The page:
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A Train of Memories
A Train of Memories
How much is like this? Must be everything, all traceable to a source. An imprint from experience back to birth or beyond to the womb, cascading into past lives, and genes of ancestors humanoid, vertebrate, in the soup. Inheritance from multitudes. Every cause a cause before, conditions bouncing off each other in deepest directions through being-time.
Open eyes. Oh yes Ė this whirling place of stars and earth with creatures clinging to precious thoughts that this is that or all there is and they are what they seem. Land of assumptions, judgment, and tumbling dreams of self.
Pause. There is blissful nothing the slightest move washes away. A gust takes perceptible form, leviathan in possibilities. Seeming realities flipping by like cards from an endless deck producing each more endless decks infinitely in the ten directions tenthed. Pick a card any face of which can be plunged into for fractal forgetting of all else down and down. Complexity beyond complexity within complexity. A thought grasped becoming tangible to steely to melt to mist. No end to what can be experienced, comprehended, grasped. Every sensation, impulse, conception, feeling, thing an opening to another world of diametric somethings hypnotizing, smothering, caressing, stabbing, choking, tantalizing, boring, anythinging which when left alone return to stillness, peace.
But no need to go there or there. Indeed beware. Just now enough to do as little harm as possible as the wise ones encouraged. The sounds from the trains are plenty and what I glimpsed of them enough to know.
Childhood memories. Waking up to distant sounds of lions stretching, yawning, elephants loudly greeting sunlight. Not many cars were out yet and we lived near the zoo. Now it seems like magic on a dawn walk in the park. Then it was just that. After breakfast the B-36s long gone warming up en masse ten miles away, jets overhead, an occasional sonic boom. A northern wind would bring the heavy odor of bovine blood and pig fat which I didnít associate with thick slices of breakfast bacon. And all through the day and night was the music of trains I loved and didnít notice.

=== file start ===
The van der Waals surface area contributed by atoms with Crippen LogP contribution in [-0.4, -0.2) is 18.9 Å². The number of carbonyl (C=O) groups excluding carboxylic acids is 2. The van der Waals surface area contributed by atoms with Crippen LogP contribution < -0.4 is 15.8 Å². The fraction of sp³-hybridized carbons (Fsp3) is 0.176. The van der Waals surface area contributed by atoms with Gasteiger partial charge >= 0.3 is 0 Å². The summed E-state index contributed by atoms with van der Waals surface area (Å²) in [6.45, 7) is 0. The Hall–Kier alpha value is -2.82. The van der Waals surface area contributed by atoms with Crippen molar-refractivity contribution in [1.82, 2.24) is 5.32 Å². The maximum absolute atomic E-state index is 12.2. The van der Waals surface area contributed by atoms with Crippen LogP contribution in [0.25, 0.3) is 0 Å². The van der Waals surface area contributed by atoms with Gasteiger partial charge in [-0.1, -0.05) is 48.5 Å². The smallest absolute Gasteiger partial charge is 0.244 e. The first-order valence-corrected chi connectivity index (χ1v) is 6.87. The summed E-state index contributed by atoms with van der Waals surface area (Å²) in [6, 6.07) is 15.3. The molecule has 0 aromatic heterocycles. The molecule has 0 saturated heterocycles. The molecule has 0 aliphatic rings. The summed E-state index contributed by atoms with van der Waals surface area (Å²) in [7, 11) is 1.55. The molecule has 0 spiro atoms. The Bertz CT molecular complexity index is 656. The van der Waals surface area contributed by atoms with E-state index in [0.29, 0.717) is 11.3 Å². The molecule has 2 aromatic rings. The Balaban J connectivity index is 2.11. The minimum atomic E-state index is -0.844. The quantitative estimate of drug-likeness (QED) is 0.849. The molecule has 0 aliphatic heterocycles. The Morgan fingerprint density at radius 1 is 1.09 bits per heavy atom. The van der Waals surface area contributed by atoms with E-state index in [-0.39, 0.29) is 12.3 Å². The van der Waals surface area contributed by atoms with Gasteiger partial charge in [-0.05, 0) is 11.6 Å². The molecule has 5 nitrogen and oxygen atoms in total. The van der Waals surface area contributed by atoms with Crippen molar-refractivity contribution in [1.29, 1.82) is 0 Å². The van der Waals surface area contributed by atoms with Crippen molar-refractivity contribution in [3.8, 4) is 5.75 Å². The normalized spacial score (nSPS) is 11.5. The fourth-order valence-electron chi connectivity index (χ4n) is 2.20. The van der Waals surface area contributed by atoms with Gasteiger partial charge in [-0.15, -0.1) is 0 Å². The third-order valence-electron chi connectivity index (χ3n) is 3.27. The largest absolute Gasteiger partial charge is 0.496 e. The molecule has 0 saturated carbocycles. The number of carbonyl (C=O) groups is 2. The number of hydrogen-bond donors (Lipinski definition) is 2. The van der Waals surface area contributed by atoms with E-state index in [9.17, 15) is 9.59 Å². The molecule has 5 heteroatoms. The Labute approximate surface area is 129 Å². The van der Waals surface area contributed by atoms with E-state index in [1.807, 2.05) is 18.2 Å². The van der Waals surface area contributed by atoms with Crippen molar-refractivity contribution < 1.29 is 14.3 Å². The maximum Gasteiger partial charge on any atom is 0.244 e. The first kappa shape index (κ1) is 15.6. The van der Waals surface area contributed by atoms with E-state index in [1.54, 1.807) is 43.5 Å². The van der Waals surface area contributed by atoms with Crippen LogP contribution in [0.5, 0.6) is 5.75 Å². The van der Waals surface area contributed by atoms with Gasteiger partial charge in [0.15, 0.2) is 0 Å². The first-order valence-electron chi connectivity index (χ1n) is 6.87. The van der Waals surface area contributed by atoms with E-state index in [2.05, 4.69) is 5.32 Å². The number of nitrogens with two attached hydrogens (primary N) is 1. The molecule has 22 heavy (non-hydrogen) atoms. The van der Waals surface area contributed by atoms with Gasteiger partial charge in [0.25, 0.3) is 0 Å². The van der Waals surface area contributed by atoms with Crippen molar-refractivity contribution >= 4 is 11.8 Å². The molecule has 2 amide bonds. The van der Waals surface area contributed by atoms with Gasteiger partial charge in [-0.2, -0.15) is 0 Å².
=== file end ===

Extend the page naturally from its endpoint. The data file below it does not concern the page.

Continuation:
Granny and Papa lived a few blocks away above the river beyond the changing yard whose rows of tracks I could look down on from their guest bedroom window where Iíd place my chin on the sill and listen. Sitting on the swing at Ahdelís in back last summer a coupling of freight cars clang and echo thickly. In the afternoon walking to the car the muffled churning of linked diesel engines. Various horn moanings punctuating the day. Now I appreciated. Then I just soaked in it.
Sitting on the front porch in early eve recent winter that rich compelling, lonely chord from the locomotive pulling in from the south drawing out long - warning travelers ahead - heard it calling the sound I sought in the venues, and speakers, in Tuxedo Moonís Whatís the Use, in the Low Fi madness of my own studio. The whole underground music sceneís appeal was sparked by all its train sounds harking back those wrapping sensations. I followed that reminder of the bliss of a childís uncluttered sensuality of smells and clanks, hums, awash in whistles within a vast mental space of play.
Katrinka and I were having red rice and tempe at our table in Sanur. I took my elbows from the table. "My grandmother told me not to do that," I said sitting up straight. When a person notes my erect posture and attributes it to Zen I say no, itís because of my grandmother, my motherís mother Ė that and a lot more due to her. I knew that came from my youth but I didnít know the reach of the train sounds. Or the toy train bridge.
Packing up before leaving for Asia, I sighed at a circus colored tin container with sections of little wooden tracks sticking out. I played with those tracks and trains a few childish eternities as did my sons. Nothing else remains. I emptied it onto the storage room floor, examined the simple wood cars with their hooks for joining, tiny wooden wheels for the grooved tracks. I spied a couple of pieces that comprised an elevated intersection where tracks crossed. It was my favorite place in that mini-world. Thatís it I realized in an obscure moment of Eureka. For decades Iíve driven past a place like that on the 580 freeway from San Rafael over the Richmond Bridge to the East Bay. Thereís an exit along the way with an overpass, and on the east side an unusual construction of lanes going up crossing, then down again. Iíve always felt drawn to it though thereís nothing attractive to it or the area itís in. I never wondered why. Looking at the wooden tracks meeting in the elevated center of a figure eight I now knew why. It was a reminder of the joy of selfless pre-intellectual concentration.
What else? Getting up to the new life before the sun Ė obviously from the paper route at ten years - always loved it except for the conflict with staying up late. Don't stay up late now so it's back to like childhood. Eating with a round soup spoon Ė of course - my baby spoon Ė I kept it from Ahdelís home among few other items. Bought two round ones for Elin and me in 1988 Japan at a local hardware store and when she added to the set with oblong ones I always regretted their shape but wouldn't replace them because I can't stand wastefulness which I guess also comes from my German-American mother's side. And from my father? The desire for enlightenment.
I enjoy these inconsequential epiphanies. I donít need to seek out more or know more. I donít want to return to the warmth of bygone good karma childhood or the bliss of innocence. Iím a sort of historian who doesnít want to dwell in memories. Bless them. Make a collage with them and let it slowly fade away on a wall ever receding into the once and never was.